Rimini, the old and the new.
Founded by the Romans in 268 BC, it was under the rule of the Malatesta family, towards the end of the XIII century, that Rimini became a hub of culture and art. Within the city beat two vibrant hearts: the historic centre with its quaint little boroughs and the attractive marina that leads the way to no less than 15km of beach that have been attracting tourists from all over Europe since the early 1900's.
Malatesta Temple is the cathedral church of the city and no visit to Rimini would be complete without seeing this extraordinary example of Renaissance architecture, commissioned by Sigismondo Malatesta and designed by Leon Battista Alberti. Unfortunately the church was never completed, but it houses two Italian masterpieces: the first version of The Crucifix by Giotto located on the altar and in the second right chapel, the famous fresco by Piero della Francesca showing Sigismondo Malatesta in the presence of St. Sigismondo.
Construction of this impressive bridge over the river Marecchia began under the reign of Emperor Augustus and was completed by his successor Tiberius. Built entirely out of Istrian stone, it features five Doric style arches and is one of the finest examples of the few remaining Roman bridges. It marks the beginning of the via Emilia and stands at the end of the town's main street (corso d'Augusto).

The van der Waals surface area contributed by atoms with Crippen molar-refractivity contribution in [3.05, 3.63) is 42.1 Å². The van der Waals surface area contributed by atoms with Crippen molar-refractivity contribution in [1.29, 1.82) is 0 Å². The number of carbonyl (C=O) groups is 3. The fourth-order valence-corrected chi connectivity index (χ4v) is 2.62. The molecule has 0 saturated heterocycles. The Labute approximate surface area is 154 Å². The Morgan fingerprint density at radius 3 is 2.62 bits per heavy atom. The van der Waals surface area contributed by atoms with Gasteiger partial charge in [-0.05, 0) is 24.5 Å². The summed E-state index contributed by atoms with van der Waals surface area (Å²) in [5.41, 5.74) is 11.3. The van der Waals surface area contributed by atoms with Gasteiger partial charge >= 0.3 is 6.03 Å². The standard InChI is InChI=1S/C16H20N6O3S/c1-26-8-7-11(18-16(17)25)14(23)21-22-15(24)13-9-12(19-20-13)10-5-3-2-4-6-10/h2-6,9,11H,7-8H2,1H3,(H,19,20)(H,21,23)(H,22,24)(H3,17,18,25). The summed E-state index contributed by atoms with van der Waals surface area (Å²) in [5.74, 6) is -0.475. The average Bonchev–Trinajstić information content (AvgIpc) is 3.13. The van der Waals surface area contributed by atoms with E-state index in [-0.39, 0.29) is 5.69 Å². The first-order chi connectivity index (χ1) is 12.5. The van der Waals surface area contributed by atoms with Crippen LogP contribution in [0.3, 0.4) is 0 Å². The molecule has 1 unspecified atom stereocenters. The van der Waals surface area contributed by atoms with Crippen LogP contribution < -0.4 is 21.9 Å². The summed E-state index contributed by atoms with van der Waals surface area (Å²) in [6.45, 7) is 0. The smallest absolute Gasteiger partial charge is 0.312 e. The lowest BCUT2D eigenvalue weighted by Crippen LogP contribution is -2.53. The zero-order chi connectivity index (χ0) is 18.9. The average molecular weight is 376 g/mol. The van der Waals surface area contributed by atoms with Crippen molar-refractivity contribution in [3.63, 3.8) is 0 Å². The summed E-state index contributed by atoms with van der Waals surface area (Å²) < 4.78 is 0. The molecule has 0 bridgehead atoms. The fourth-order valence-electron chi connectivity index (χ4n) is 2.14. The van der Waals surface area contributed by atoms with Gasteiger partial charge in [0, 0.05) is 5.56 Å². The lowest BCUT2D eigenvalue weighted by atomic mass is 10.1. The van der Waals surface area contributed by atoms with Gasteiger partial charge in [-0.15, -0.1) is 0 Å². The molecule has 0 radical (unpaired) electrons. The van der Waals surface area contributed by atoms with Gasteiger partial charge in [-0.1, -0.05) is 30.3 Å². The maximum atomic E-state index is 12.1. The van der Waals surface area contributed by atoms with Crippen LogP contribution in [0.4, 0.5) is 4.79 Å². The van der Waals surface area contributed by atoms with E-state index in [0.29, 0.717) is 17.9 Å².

Built in 27 AC in honour of Octavian Augustus Caesar, this is the oldest of the surviving Roman arches and stands where the two ancient roads of Rimini, via Flaminia and via Emilia, meet. A splendid construction in Istrian stone, the arch was recently restored to his former beauty.
This main piazza plays host to an array of striking buildings such as Palazzo dell'Arengo, Palazzo del Podestà (housing the town council offices), the Old Fish Market and the Galli Theatre. In the centre of this medieval multitude is the impressive "Pigna" fountain which has been completely restored to its original working order.